The stock market has grabbed headlines in recent weeks, though not for normal reasons.
Rocked by unconventional fluctuations, many American investors and spectators have learned terms like shorting, Reddit and GameStop.
That has all happened because hedge funds, with the most widely known being Melvin Capital, bought stock in companies like GameStop, AMC Theatres and Blackberry Limited and bet against their success.
Those funds, which are essentially an investment partnership that often invests aggressively, bought shares in those companies in an attempt to “short” them.
When shorting a company, investors borrow securities in a particular company and sell them.
The goal is that those shares will drop in price, so when an investor purchases them back to return to the broker who they originally purchased the stocks from, they will make a profit.
“(Shorting is) the opportunity to buy the stock in the future at a lower price, which means you’re betting the stock price is going to go down,” summarized Dwight Schaefer, president of Schaefer Wealth Management in Waterloo. “Basically, someone who is shorting a stock is hoping the company’s value will go down so they can make money.”
For the hedge funds attempting to short those companies, the plan did not work.
It started after users on Reddit, a social media site for news aggregation, web content rating and discussion, noticed what the hedge funds were attempting.
Curtis Haentzler, an Edward Jones financial advisor in Waterloo, said as early as last year people posted on Reddit about the effort to short the stocks in question.
“It started with a really good, fundamental analysis,” Haentzler said. “I read the whole thing, and it was really good. As more people came on, it was less about the fundamentals.”
The problem, Haentzler said, was that hedge fund managers assumed businesses like GameStop would be a “Blockbuster 2.0” because they had an outdated business model.
What they failed to consider, however, was that GameStop had decent cashflow, a very popular magazine and new management.
“They still had good assets,” Haentzler said. “And the new management was making the right decisions.”
They also did not anticipate being beaten at their own game – largely by fairly everyday Americans.
As more and more people caught on to the posts on the subreddit, called r/WallStreetBets, they purchased stock in the companies the hedge funds were trying to short.
Eventually, people began organizing on Reddit and other social media sites to purchase more stocks or hold them in an effort to drive the prices “to the moon.”
“The root of it is the organization on social media, of just saying ‘we’re tired of not having the advantages of Wall Street and we’re going to try to get some advantages of our own and maybe teach Wall Street a lesson or two,’” Schaefer said.
The prices did rise – to levels beyond their actual value – but the hedge funds still owed on their borrowed shares so they had to buy them back, taking a loss and netting the Reddit investors a gain.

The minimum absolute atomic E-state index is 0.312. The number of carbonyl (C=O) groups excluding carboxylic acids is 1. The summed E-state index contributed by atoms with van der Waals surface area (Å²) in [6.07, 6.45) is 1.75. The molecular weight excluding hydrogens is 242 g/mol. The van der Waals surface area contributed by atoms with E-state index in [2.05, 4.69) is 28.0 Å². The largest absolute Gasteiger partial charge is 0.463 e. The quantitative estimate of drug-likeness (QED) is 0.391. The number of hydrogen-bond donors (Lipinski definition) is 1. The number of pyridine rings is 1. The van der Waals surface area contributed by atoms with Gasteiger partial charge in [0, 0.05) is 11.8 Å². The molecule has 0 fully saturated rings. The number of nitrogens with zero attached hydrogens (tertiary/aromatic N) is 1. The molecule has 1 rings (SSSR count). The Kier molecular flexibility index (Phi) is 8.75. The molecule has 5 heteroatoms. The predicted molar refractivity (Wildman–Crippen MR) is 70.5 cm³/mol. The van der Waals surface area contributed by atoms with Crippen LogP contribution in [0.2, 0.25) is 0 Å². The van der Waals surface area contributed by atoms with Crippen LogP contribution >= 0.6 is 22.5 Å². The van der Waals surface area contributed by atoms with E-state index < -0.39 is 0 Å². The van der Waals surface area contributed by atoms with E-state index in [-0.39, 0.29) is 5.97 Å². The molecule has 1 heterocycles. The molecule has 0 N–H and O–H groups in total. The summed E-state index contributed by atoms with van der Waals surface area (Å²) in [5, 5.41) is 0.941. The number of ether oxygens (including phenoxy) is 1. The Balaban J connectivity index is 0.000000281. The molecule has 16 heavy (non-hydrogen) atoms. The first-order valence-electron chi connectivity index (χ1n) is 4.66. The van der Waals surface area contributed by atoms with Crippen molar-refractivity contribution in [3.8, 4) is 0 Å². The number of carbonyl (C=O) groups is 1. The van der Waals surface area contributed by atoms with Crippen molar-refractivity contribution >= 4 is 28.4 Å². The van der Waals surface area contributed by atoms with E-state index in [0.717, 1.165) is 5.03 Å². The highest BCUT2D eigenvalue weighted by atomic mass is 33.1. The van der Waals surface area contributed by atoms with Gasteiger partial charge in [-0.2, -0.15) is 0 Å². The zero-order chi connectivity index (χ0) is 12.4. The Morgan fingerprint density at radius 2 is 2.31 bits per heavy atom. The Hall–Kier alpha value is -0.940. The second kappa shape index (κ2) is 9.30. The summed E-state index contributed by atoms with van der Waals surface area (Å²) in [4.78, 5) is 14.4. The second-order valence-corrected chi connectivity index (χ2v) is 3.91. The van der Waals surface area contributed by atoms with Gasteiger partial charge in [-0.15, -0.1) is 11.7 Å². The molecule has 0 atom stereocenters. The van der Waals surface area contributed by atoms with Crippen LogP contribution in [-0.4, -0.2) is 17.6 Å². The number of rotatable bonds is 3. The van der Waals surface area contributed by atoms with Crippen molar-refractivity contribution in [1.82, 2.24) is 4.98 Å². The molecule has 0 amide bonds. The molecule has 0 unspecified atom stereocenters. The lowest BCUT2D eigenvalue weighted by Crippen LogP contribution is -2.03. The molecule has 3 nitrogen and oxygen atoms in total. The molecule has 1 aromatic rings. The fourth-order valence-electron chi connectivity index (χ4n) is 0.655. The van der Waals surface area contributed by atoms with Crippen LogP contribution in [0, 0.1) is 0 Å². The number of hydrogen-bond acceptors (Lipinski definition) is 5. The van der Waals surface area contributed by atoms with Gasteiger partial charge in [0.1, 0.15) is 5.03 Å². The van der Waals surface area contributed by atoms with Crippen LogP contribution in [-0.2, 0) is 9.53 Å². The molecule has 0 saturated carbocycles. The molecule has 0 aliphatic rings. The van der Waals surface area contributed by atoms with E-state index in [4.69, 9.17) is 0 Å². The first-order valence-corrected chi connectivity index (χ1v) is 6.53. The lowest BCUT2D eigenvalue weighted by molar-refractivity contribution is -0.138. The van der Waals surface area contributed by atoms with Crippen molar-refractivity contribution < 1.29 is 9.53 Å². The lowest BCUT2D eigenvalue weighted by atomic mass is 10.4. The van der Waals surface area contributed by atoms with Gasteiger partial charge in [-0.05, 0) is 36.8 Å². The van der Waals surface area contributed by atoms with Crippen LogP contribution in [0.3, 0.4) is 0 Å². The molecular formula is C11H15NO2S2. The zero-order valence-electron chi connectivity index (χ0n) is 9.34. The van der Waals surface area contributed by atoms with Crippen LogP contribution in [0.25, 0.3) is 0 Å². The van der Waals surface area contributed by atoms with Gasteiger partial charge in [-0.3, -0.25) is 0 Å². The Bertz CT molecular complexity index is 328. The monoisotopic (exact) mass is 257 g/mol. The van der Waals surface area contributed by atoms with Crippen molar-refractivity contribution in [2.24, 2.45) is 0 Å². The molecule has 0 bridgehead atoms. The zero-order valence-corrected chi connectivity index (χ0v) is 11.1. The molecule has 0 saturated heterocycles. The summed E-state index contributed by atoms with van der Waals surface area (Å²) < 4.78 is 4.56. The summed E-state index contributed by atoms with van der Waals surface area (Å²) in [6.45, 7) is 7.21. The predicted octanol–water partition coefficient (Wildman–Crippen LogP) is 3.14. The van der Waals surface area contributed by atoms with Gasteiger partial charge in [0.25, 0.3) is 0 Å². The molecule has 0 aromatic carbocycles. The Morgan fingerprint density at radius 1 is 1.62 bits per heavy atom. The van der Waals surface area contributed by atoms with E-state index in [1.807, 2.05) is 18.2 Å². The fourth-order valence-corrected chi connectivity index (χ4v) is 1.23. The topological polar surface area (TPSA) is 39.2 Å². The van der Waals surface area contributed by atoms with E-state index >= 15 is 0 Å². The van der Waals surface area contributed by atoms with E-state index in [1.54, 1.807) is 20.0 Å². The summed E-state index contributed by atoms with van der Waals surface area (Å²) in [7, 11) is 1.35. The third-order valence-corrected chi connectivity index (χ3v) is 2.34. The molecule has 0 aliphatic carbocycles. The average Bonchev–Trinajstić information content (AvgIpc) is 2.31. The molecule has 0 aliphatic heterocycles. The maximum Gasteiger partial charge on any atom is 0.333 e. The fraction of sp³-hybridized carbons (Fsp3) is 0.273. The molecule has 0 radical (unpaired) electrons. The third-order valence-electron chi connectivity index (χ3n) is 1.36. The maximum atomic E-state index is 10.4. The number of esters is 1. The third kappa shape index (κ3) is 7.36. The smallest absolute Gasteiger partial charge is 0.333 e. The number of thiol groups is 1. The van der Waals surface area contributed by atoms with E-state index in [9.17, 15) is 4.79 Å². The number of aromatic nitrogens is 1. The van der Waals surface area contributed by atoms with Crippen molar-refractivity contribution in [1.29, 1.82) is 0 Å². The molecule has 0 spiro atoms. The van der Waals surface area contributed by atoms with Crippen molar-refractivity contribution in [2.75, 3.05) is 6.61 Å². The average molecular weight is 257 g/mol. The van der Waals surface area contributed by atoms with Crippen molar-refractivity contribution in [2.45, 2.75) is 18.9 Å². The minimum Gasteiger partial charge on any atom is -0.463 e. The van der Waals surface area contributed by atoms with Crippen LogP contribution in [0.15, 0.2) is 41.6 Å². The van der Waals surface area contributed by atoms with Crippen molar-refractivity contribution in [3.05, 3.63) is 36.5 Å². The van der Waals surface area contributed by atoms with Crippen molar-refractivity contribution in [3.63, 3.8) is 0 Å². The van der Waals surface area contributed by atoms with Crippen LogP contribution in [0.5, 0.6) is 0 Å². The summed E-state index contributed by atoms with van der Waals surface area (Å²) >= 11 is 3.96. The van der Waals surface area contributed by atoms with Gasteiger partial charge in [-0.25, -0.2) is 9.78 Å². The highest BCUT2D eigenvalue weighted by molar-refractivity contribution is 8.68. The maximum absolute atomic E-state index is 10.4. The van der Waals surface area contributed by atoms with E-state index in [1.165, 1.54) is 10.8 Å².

Melvin Capital had over $5 billion in losses, per reports.
Even for those who did not participate in buying any of the stocks in question, their investments may have been affected by the volatility.
The market overall went down even as GameStop, AMC Theatres and Blackberry Limited saw their stock prices skyrocket.
“Anytime you get short-term volatility in the market, it concerns people,” Schaefer said. “If they’re not working through an advisor and they’re doing stuff on their own, they might react emotionally because of the short-term volatility.”
Melvin Capital had to sell many of its assets to afford to buy back the stocks it needed, which contributed to some of that volatility.
“These hedge funds are so big that when they had to sell capital to cover their shorts, it affects all of us,” Haentzler said.
There has been some discussion of new regulations to prevent individuals from disrupting the stock market like this again, but Schaefer and Haentzler said some important lessons can still be gleaned from this situation.
If individuals would like to attempt some short-term investing, both men said to only use discretionary money.
“Anytime you want to do anything short-term like that, it has to be money you can afford to lose,” Schaefer said. “If you’re trying to get rich quick, so to speak, it better be with an amount of money you can lose because you’re speculating.”
Haentzler agreed, adding people should still consult with “someone in your hometown who is registered and knows what they’re doing” before making a risky investment.
For those who are more long-term investors, who want to see companies succeed to make a profit as opposed to see them fail to make money, Schaefer and Haentzler counseled patience.
“I always say, ‘focus on your long-term goal,’” Schaefer said. “You don’t want emotion to come into it with short-term volatility whether it’s this, an election, a pandemic.”
“In a situation like this, I might even ask my clients to invest more,” Haentzler added. “With anything else in life, when the price drops 25 percent, I’m happy about it. The stock market isn’t really different, even though it feels different.”